In a post last year on grand jury secrecy, I wrote about how the state of California had banned the use of grand jury proceedings in cases involving the use of deadly force by police officers. The California state constitution provides that all felony cases shall be prosecuted by either grand jury indictment or by an information following a probable cause hearing before a magistrate. Which method to use is generally left up to the district attorney.
But in the wake of several controversial cases nationwide involving police use of deadly force, California legislators concluded that the secrecy of grand jury proceedings contributed to an atmosphere of suspicion surrounding such cases. They argued that the outcomes of grand jury investigations “can seem unfair or inexplicable” because the secret proceedings lack “transparency and accountability.” They concluded that, due to the intense public interest in and concern about cases involving the police, more openness was necessary. Accordingly, they amended the California Penal Code to prohibit the use of a grand jury to investigate any case involving the use of deadly force by a law enforcement officer. As a result, such cases could be charged only via a public hearing before a magistrate.
In that earlier post, I argued that this legislation was misguided and would likely make it more difficult to conduct fair investigations of cases involving police officers. As the California legislature noted, such cases often involve intense public scrutiny and interest. Whether they support the prosecution or the defense, witnesses in those cases may face tremendous public pressure related to their testimony. Grand jury secrecy allows the witnesses in such high-profile investigations to testify truthfully without fear of becoming the target of a vitriolic social media campaign or finding protestors on their front lawn. The grand jury proceeding provides a confidential forum where representatives of the community — the grand jurors themselves — can explore what happened largely free from the political pressure and social passions that may surround these cases.
The California legislation took effect on January 1, 2016 and was immediately challenged by a group of district attorneys led by Vern Pierson, the DA for El Dorado County. They argued that the law was unconstitutional and inhibited their ability to do their jobs effectively. This week a California Court of Appeals ruled in their favor and held that the legislation violated the California constitution.
The court noted that the law was the “first legislative effort in 167 years to constrict the grand jury’s power under the Constitution to exercise its power of indictment.” The state constitution provides for the potential use of the grand jury in all felonies, and the legislature was not free simply to disregard this mandate for a particular category of cases. If the legislature had that power, the court reasoned, the logical implication would be that it could abolish grand juries altogether, which would plainly conflict with the constitutional mandate.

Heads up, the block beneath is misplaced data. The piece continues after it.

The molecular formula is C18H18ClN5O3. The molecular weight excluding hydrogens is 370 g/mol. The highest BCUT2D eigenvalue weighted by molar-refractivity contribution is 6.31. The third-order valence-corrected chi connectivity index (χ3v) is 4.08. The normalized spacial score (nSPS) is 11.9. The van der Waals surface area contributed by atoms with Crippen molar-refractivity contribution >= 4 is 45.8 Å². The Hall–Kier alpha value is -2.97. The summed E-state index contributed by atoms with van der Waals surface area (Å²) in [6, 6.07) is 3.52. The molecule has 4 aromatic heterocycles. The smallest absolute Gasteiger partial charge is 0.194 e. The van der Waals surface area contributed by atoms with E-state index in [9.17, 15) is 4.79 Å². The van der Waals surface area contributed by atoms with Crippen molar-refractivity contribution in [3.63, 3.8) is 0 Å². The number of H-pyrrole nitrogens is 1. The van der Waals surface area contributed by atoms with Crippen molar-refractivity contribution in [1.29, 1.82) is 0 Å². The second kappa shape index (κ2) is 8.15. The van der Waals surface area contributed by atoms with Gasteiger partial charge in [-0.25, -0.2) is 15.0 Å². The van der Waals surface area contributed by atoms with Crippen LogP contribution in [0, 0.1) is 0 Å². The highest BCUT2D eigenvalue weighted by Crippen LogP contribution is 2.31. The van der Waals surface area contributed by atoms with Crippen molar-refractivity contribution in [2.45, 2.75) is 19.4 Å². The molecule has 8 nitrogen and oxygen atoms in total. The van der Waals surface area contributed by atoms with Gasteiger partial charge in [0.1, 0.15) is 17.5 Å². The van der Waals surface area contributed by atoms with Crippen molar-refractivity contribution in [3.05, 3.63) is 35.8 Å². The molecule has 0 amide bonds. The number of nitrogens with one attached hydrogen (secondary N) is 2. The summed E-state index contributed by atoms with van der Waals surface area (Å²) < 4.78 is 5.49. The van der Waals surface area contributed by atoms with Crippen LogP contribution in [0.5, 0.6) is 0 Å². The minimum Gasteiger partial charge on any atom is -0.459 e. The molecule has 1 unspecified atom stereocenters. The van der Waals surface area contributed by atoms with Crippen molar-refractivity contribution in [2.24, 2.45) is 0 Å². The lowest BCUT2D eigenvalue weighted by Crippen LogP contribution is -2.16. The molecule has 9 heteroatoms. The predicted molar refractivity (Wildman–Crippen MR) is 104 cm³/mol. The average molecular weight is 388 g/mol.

The court noted that if the legislature wanted to restrict the use of grand juries, it was not powerless. It could pursue a constitutional amendment to alter the current language providing for the option of a grand jury investigation in all felony cases. It could also follow the “less cumbersome route” of modifying the rules of grand jury secrecy, which are not constitutionally mandated, to provide for more openness and public disclosure in grand jury investigations. But given the constitutional language, the legislature was not free simply to ban the use of grand jury proceedings altogether for a particular class of cases.
This is a good result for the people of California. As the prosecutors who challenged the law recognized, they are more likely to achieve a just result in police investigations if they are able to utilize the grand jury and the safeguards that it provides. The irony of the California legislation was always that it potentially sacrificed justice on the altar of transparency.
The opinion is narrow; it focuses only on the fact that the legislation was inconsistent with the state constitution. The court does not discuss the benefits of secret grand jury proceedings, particularly in high-profile cases, and why the legislation may have been a bad idea. That’s understandable, but unfortunate. It would have been nice to see a judicial recognition and discussion of how grand jury proceedings can best serve the interests of justice by providing a dispassionate forum to investigate controversial cases.
The concern now has to be that the legislature will follow the court’s suggestion and pass a law to limit or abrogate grand jury secrecy in police cases, or perhaps in all cases. But secrecy is a fundamental characteristic of grand jury proceedings and provides a number of important benefits. Hopefully cooler heads will prevail and the legislature will recognize that the solution to concerns about the police and use of deadly force is not to start tinkering with the essential nature of the ancient institution of the grand jury.
The case is The People ex rel. Vern Pierson v. The Superior Court of El Dorado County, CA Court of Appeal, Third Appellate District, No. C081603 (Jan. 10, 2017). (Click here to download the opinion.) Hat tip to Patrick O’Toole, a district attorney in California, who was involved in the case from the beginning, co-argued it in the California Appeals Court, and kept me updated on its progress.
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